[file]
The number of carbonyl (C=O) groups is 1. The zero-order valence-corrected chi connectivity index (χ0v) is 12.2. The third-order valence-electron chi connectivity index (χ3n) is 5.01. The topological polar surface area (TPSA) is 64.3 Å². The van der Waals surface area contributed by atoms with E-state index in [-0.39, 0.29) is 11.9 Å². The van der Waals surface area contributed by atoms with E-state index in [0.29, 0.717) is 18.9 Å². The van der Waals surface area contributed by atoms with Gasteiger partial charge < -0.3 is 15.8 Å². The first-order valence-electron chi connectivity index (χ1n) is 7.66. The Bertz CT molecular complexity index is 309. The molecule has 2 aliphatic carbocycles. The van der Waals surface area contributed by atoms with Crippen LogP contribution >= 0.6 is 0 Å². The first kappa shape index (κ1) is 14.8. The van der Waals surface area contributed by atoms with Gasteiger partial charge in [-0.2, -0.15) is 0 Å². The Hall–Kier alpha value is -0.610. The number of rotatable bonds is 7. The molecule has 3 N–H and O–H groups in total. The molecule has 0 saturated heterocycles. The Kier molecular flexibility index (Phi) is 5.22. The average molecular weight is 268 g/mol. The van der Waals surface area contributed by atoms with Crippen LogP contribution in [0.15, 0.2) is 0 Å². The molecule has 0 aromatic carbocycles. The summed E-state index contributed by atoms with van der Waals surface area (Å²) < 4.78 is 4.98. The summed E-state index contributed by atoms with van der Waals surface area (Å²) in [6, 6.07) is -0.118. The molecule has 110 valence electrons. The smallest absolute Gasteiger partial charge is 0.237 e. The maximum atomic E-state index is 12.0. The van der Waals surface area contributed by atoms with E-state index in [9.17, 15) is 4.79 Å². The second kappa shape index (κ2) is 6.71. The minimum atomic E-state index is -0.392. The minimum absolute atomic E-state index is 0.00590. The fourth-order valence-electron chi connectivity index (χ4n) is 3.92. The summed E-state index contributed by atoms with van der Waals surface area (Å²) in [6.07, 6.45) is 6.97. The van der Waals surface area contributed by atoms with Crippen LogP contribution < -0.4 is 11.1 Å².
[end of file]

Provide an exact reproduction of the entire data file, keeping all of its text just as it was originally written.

The number of carbonyl (C=O) groups is 1. The zero-order valence-corrected chi connectivity index (χ0v) is 12.2. The third-order valence-electron chi connectivity index (χ3n) is 5.01. The topological polar surface area (TPSA) is 64.3 Å². The van der Waals surface area contributed by atoms with E-state index in [-0.39, 0.29) is 11.9 Å². The van der Waals surface area contributed by atoms with E-state index in [0.29, 0.717) is 18.9 Å². The van der Waals surface area contributed by atoms with Gasteiger partial charge < -0.3 is 15.8 Å². The first-order valence-electron chi connectivity index (χ1n) is 7.66. The Bertz CT molecular complexity index is 309. The molecule has 2 aliphatic carbocycles. The van der Waals surface area contributed by atoms with Crippen LogP contribution >= 0.6 is 0 Å². The first kappa shape index (κ1) is 14.8. The van der Waals surface area contributed by atoms with Gasteiger partial charge in [-0.2, -0.15) is 0 Å². The Hall–Kier alpha value is -0.610. The number of rotatable bonds is 7. The molecule has 3 N–H and O–H groups in total. The molecule has 0 saturated heterocycles. The Kier molecular flexibility index (Phi) is 5.22. The average molecular weight is 268 g/mol. The van der Waals surface area contributed by atoms with Crippen LogP contribution in [0.15, 0.2) is 0 Å². The molecule has 0 aromatic carbocycles. The summed E-state index contributed by atoms with van der Waals surface area (Å²) < 4.78 is 4.98. The summed E-state index contributed by atoms with van der Waals surface area (Å²) in [6, 6.07) is -0.118. The molecule has 110 valence electrons. The smallest absolute Gasteiger partial charge is 0.237 e. The maximum atomic E-state index is 12.0. The van der Waals surface area contributed by atoms with E-state index in [9.17, 15) is 4.79 Å². The second kappa shape index (κ2) is 6.71. The minimum atomic E-state index is -0.392. The minimum absolute atomic E-state index is 0.00590. The fourth-order valence-electron chi connectivity index (χ4n) is 3.92. The summed E-state index contributed by atoms with van der Waals surface area (Å²) in [6.07, 6.45) is 6.97. The van der Waals surface area contributed by atoms with Crippen LogP contribution < -0.4 is 11.1 Å².